As long as backups are performed and more demanding software isn't installed, shouldn't a PC last forever?

Just a thought.

Russell: I'm buying you a soda on your 1000th post. :)

Brad O.

Service packs from Microsoft take up more and more resources, MLS also is getting bigger, and what has already been mentioned, equipment will fail after a certain period of time. I have an older laptop that when I purchased it, came with Windows XP (original version) and only 256 meg of memory. It could not be upgraded to more memory. As service pack 2 came out, the machine slowed to a crawl because of the additional resources taken up by SP2.

Tom

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Postby brado426 » Wed Dec 19, 2007 8:28 am

tomw wrote:Service packs from Microsoft take up more and more resources, MLS also is getting bigger, and what has already been mentioned, equipment will fail after a certain period of time. I have an older laptop that when I purchased it, came with Windows XP (original version) and only 256 meg of memory. It could not be upgraded to more memory. As service pack 2 came out, the machine slowed to a crawl because of the additional resources taken up by SP2.

Tom


That's a good point. I wasn't thinking about OS Service Packs.

My old laptop from 2002 seemed awesome at the time, but its memory is maxed out at 380MB and it now seems rather useless. My Core 2 Duo PC is my first PC that doesn't come with a parallel port and I have several pieces of custom hardware that I still need that require a parallel port. I was able to purchase PCI parallel port cards, but it is funny how something that was so common is now just an option. The same goes with 3 1/2" floppy drives... there is no need for them anymore. Remember the ZIP drive? Wow, 100MB on one disk for only around $150!! I ran out and bought one immideatly. Now, a USB flash drive that is faster and has no moving parts makes the ZIP drive look like an old relic.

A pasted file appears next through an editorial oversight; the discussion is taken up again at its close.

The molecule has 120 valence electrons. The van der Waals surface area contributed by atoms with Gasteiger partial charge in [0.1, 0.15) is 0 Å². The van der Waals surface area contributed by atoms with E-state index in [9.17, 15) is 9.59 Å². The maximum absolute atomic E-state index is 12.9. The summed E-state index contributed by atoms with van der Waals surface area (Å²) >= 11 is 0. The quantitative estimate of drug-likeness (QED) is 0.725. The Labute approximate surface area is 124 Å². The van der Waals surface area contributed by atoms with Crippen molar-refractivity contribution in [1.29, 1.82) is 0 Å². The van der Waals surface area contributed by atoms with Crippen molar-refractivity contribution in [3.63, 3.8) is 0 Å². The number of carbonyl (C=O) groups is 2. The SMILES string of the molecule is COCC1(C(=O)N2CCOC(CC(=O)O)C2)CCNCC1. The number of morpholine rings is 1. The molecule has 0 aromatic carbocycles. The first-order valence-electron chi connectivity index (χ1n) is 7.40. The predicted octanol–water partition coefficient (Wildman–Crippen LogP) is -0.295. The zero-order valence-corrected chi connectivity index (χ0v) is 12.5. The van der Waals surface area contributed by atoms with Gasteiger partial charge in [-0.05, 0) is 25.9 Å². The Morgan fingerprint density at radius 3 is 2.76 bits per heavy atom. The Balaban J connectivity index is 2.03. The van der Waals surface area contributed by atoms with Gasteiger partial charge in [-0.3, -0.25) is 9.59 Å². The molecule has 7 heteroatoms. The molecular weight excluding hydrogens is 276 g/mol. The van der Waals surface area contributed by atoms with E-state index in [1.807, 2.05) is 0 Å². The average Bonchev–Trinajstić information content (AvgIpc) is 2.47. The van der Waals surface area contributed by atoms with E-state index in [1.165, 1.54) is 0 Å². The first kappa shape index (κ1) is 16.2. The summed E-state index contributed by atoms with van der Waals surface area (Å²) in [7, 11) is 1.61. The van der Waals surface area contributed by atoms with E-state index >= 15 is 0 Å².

I know we do end up having to replace hardware every 5 years because I guess there is no way to avoid updating the software.

I can usually get away with 3 years for replacing my PC at home.

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Computer hardware lifecycles

Postby wadeburt » Wed Dec 19, 2007 1:13 pm

As an IT Manager, it is a combination of all the things mentioned here, but also we need to bear in mind the necessity of budgeting replacements. A 5 year budget cycle allows us to properly manage hardware to the point we do not have to (unexpectedly) capitalize new hardware when the hardware fails. (I tell my clients if they make no decision on financing hardware assets, the hardware will ultimately make the decision for them)

Thanks for all the input.:rolleyes: I will start working on FM as we are 40 months into our hardware.
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Postby russellhltn » Wed Dec 19, 2007 2:30 pm

wadeburt wrote:Thanks for all the input.:rolleyes: I will start working on FM as we are 40 months into our hardware.


Ummm. When was it that the church suddenly decided to supply new computers? We got ours at that time. 2008 might be the year I have to remind FM group of what's coming.